Pie Crust all butter

Serves 2 whole pies
Prep time 20 minutes
Cook time 45 minutes
Total time 1 hours, 5 minutes
Allergy Wheat
Misc Child Friendly, Freezable, Gourmet, Pre-preparable, Serve Cold, Serve Hot
Occasion Barbecue, Birthday Party, Casual Party, Christmas, Easter, Formal Party, Halloween, Thanksgiving, Valentines day


  • 5 cups Organic Flour
  • 2 tablespoons Organic Coconut Sugar
  • 2 teaspoons Salt
  • 1lb Organic Butter (Grated and placed in the fridge/freezer for a bit)
  • 2 cups Very Cold Water


Step 1
Lots of folks have written about how to make pie crusts. Consider every word in this recipe borrowed begged or stolen outright in the interest of the common good. Good pie crust that is, dare I say it, Excellent Pie Crust. And here it is, the skinny and all-butter, organic as possible pie crust:

Step one: Plan to make your pie crust. Yes, I said it, step one is deciding to make a crust. You can do this thing. But first, vow to yourself and the stars above right now that you will do everything in your power to keep this crust as cold as possible until you put it into the oven. Spontaneous bursts of whisking all the ingredients into the freezer or refrigerator are encouraged at first. It won't take long for you to get the hang of your system, but keeping this all very cold is of the utmost importance.

Start by procuring at least a pound of organic butter. When you get home put it in the freezer, this is an important step. Get some flour, I like to use organic flour, you can even mix types of flour for a more interesting flavor. You'll need salt. And don't forget the sweetener. I use organic coconut sugar. And a little while before you get down to business, put 2 cups of water in the freezer to get really cold.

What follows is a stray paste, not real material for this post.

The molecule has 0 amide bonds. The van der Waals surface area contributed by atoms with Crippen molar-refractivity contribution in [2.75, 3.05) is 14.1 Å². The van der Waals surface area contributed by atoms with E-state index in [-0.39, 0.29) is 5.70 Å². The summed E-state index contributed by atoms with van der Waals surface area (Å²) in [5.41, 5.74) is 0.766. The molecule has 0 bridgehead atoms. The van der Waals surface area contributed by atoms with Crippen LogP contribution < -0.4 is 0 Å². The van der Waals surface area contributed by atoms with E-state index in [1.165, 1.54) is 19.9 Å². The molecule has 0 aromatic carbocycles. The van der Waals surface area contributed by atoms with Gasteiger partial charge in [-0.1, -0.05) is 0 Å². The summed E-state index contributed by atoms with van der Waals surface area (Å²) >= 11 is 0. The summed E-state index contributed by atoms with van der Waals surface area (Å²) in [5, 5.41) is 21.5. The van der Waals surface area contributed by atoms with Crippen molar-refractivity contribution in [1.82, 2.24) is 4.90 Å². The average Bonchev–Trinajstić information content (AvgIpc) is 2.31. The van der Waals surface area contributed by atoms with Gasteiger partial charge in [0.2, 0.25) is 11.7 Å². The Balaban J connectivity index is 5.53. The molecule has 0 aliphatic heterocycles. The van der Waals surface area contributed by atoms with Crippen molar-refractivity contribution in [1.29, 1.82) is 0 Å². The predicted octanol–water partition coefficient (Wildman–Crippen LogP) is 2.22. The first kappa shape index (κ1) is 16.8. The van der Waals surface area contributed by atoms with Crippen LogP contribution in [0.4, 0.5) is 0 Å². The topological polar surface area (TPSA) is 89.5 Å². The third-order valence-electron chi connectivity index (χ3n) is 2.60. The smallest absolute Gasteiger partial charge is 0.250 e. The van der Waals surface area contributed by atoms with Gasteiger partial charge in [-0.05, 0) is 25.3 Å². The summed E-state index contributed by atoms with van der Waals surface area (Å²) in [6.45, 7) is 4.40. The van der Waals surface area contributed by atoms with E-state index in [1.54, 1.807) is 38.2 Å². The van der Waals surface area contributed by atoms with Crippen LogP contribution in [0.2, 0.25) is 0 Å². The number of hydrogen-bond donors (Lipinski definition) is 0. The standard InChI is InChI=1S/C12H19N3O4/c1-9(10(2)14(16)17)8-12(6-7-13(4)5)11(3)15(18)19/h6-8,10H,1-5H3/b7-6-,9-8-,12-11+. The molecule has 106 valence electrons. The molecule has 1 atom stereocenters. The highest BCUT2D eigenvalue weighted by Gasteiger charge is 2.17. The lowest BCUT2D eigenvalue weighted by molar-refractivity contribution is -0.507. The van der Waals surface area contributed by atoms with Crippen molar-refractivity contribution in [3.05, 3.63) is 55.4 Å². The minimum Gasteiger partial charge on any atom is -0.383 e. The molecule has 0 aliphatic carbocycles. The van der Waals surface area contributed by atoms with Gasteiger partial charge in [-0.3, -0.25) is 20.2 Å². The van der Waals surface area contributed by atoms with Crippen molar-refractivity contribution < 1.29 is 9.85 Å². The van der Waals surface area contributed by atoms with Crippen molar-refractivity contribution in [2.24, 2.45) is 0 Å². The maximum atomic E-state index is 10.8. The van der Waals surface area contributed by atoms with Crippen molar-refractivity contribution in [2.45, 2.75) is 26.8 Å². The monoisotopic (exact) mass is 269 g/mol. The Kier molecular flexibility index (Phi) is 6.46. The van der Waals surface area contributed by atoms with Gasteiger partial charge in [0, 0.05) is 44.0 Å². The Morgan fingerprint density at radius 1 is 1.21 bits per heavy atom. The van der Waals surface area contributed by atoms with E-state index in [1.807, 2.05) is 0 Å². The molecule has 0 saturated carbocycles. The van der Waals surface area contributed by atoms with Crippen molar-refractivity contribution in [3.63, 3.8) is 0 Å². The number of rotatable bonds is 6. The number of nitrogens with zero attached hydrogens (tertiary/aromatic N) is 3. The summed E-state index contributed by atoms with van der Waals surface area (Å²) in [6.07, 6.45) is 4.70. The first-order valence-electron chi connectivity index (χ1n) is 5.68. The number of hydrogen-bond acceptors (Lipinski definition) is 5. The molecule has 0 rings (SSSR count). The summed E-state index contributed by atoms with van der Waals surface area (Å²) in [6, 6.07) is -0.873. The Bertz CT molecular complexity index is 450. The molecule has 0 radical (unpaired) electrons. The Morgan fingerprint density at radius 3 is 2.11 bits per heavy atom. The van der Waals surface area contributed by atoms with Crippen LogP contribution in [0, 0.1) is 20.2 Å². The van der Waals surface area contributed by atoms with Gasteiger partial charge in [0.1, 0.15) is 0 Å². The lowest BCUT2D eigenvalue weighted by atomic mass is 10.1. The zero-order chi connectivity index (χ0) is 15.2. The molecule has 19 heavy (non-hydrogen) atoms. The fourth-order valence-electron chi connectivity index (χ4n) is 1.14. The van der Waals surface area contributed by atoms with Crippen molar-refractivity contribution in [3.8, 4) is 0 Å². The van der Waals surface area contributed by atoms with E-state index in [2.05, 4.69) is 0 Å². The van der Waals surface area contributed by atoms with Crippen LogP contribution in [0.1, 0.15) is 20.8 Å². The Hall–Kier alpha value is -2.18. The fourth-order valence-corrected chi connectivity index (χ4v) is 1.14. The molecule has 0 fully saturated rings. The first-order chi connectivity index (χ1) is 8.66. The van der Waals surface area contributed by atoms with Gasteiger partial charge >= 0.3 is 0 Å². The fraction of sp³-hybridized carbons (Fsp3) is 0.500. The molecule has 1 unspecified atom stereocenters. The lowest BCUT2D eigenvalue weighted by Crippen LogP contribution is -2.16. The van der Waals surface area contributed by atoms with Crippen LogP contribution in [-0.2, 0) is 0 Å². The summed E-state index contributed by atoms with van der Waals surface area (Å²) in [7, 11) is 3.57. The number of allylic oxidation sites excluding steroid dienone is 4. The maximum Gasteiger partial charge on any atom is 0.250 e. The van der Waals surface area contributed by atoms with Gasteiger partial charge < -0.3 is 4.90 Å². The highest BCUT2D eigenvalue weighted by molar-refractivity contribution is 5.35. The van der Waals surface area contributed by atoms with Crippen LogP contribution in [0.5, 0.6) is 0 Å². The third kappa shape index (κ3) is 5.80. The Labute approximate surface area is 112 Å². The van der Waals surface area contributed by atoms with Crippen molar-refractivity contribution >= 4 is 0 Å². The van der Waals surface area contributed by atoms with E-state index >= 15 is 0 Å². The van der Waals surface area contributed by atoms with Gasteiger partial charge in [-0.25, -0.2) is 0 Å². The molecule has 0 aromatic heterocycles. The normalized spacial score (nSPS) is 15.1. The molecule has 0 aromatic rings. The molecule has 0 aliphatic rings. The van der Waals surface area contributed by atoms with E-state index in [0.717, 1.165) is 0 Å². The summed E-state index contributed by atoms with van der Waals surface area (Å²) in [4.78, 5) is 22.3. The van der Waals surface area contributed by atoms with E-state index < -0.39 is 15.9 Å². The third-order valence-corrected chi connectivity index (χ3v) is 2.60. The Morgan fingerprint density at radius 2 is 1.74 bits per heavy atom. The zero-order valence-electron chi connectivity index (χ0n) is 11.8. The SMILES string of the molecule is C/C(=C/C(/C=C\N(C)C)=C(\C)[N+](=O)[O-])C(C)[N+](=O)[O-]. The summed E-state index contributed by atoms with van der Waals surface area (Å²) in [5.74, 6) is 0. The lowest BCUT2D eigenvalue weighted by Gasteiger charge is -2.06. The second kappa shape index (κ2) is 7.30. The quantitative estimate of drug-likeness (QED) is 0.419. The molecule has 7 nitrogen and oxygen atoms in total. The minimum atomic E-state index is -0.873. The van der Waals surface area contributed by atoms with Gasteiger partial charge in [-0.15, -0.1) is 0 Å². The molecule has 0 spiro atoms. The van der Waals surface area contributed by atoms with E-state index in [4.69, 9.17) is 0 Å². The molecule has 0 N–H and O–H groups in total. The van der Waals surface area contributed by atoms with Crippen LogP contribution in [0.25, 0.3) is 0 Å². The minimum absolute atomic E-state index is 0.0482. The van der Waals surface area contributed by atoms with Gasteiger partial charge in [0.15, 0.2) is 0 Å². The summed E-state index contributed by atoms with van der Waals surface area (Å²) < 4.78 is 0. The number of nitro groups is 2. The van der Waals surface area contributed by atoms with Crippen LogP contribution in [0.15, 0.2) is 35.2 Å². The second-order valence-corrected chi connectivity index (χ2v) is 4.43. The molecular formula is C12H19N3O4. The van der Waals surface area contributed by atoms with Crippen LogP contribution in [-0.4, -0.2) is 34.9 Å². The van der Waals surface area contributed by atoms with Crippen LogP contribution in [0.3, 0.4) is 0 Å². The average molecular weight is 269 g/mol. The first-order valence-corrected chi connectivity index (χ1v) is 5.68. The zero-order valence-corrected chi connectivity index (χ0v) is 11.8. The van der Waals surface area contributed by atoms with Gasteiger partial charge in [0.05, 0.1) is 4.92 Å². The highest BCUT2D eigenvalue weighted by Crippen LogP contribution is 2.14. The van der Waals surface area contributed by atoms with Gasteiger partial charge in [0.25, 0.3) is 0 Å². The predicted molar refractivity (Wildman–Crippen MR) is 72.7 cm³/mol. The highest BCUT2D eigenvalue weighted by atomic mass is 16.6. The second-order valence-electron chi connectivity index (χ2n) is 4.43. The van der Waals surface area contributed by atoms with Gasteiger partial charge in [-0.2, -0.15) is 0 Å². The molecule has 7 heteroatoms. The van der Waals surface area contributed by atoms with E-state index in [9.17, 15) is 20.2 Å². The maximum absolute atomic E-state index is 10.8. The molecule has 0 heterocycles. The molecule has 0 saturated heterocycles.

Organic flour, organic coconut sugar, fancy salt...thats all there is!
Step 2
Step Two: Remember that butter you put in the fridge? Is it good and frozen? Now get out your favorite grating gadget and get at that stuff. Yes, grate the butter with any style of cheese grater that you may have on hand. It can be done, and its easy!
The butter will definitely benefit from a little time in the freezer after grating!
Step 3
Step Three: Simply stir the butter into the flour mixture. You can use a pastry knife if you feel the need, or if like me, you miss it.

I love my old pastry knife.

The grating of the butter basically eliminates the need for any cutting in. My goal is visible chunks of butter. More butter that you can see directly translates into a flaky crust.
Step 4
Step Four: Add the water. Add half of it to begin with and then stir it all together, being careful to scrape down the sides. The idea here is to use as little water as possible, but to achieve the perfect amount of clump. Keep adding water until most of the dough is together, probably another half cup, but its ok to add some water after you turn out the clump.

As the dough comes together, turn it out onto a lightly floured surface. Knead it by pressing your plams down and squeezing out the clump. Then pick up the far edge of the dough and fold in back down onto the closer edge. As you knead forward, turn your hands to the left and continue the lift and fold. This causes your kneading motion to mix together all of the ingredients and will swirl up into a ball. Soon you will have a clump that sticks together but is not too wet.

Notice the visible chunks of butter. Also, during this process it is perfectly acceptable to just put everything into the freezer
The Proper Clump
Step 5
Step five: I like to cut the dough into fourths and use each fourth for one round of pie dough. This recipe makes two double crust or four single crust pies. Please note, you must now let the dough rest for at least an hour. This is important. One hour minimum, but up to four days if you like to push the edge of the envelope!

It pays off to make a large batch because this stuff is easily frozen and will keep for days in the fridge.




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